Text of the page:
If you missed out on Black Friday yesterday, don’t worry. For Cyber Monday on November 27, every item on Target’s website will be 15 percent off, and even more deals will run throughout the week.

Target’s Cyber Week will begin on Sunday, November 26. Each day will have different online-only deals, such as $100 off the Gran Turismo Sport PSVR bundle and a $20 giftcard with the purchase of BeatsX or Beats EP headphones.

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Continuing throughout the week, daily deals will begin on Tuesday, November 28. The best day for gaming will be Friday, December 1 as the whole day will be dedicated to electronics. Target has not yet detailed exactly what will be marked down just yet, but specifics will be shown in its weekly ad releasing on November 26.

For the rest of Target’s Cyber Week deals, head on over to its website. For more Cyber Monday discounts, check out GameStop’s deals.

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Exploring The Secret Psychology Of Gambling With Battlefront 2’s Loot Boxes

Despite the influx of great games hitting recently, most of the conversation has been dominated by Star Wars Battlefront II’s microtransactions and the debate on whether Loot Boxes should fall into the same category as gambling. And it’s reached further than just internet chatter: the Belgium Gaming Commission is currently in the middle of an investigation into the systems used by games like Battlefront II and Overwatch, and Hawaii state representative Chris Lee has announced that he’s working towards the prohibition of manipulative mechanisms in games.

In the latest episode of The Dive, we talked to psychology professor Ronald Riggio and psychologist Jamie Madigan about the affects gambling has on our minds and the concepts that make us feel better about spending money. We also talked about how these might apply to loot boxes and ask them both whether they feel Battlefront 2 and Overwatch’s systems could constitute gambling. You can watch it for yourself in the video above.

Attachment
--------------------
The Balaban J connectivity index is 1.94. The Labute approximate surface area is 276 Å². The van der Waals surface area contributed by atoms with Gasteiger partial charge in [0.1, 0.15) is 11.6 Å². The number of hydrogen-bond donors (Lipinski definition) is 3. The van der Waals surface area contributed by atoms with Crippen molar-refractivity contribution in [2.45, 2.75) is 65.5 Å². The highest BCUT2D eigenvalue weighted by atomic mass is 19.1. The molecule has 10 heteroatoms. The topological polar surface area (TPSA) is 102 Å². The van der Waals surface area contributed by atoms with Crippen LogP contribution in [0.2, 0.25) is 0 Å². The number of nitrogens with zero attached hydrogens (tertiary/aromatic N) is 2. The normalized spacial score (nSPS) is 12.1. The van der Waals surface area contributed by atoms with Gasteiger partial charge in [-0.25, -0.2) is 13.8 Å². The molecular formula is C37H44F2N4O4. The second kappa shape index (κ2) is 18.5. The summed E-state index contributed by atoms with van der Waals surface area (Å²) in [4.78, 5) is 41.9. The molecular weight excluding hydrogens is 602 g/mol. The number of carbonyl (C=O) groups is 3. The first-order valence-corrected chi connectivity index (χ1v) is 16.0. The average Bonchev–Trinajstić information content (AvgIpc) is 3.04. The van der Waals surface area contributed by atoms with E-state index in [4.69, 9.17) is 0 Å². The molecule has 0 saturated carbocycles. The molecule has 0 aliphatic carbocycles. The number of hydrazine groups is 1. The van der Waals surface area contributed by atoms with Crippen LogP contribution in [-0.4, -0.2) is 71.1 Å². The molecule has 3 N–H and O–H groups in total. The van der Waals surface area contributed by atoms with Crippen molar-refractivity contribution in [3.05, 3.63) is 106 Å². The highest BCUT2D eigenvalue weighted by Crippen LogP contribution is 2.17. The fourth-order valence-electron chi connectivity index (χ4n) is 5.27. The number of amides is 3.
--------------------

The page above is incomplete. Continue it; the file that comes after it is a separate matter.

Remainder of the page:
Much has happened during the recent and somewhat ongoing Battlefront 2 fiasco, including the slashing of Hero costs, the temporary removal of microtransactions, and the dropping of EA’s stock. We cover the whole situation extensively in our video titled, “Star Wars Battlefront 2’s Loot Box Controversy Explained.”

Despite the accusations, Battlefront 2 publisher EA has said that its game does not contain gambling, while Overwatch developer Blizzard believes there’s “absolutely nothing wrong” with its loot boxes and doesn’t think its game should be a part of the controversy.

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Xbox One X Has Power, But Lacks The Games To Be A Worthwhile Purchase

Four years after its current-gen console first launched, Microsoft has released the upgraded Xbox One X. The software giant heralds its latest device in the Xbox One family as “the most powerful console ever”–and its 4K capabilities make Xbox games look better than before. But, with the new console’s release, I’m left wondering which of its games are compelling enough to make me rush out and buy one.

There’s third-party stuff, sure: Assassin’s Creed’s year off has helped remove some of the fatigue surrounding that franchise, and Origins has been well-received. And Middle-earth: Shadow of War, which has been heavily marketed on Xbox, is, mostly, a worthy successor to Shadow of Mordor. But in terms of exclusives, Xbox fans have been left wanting this year.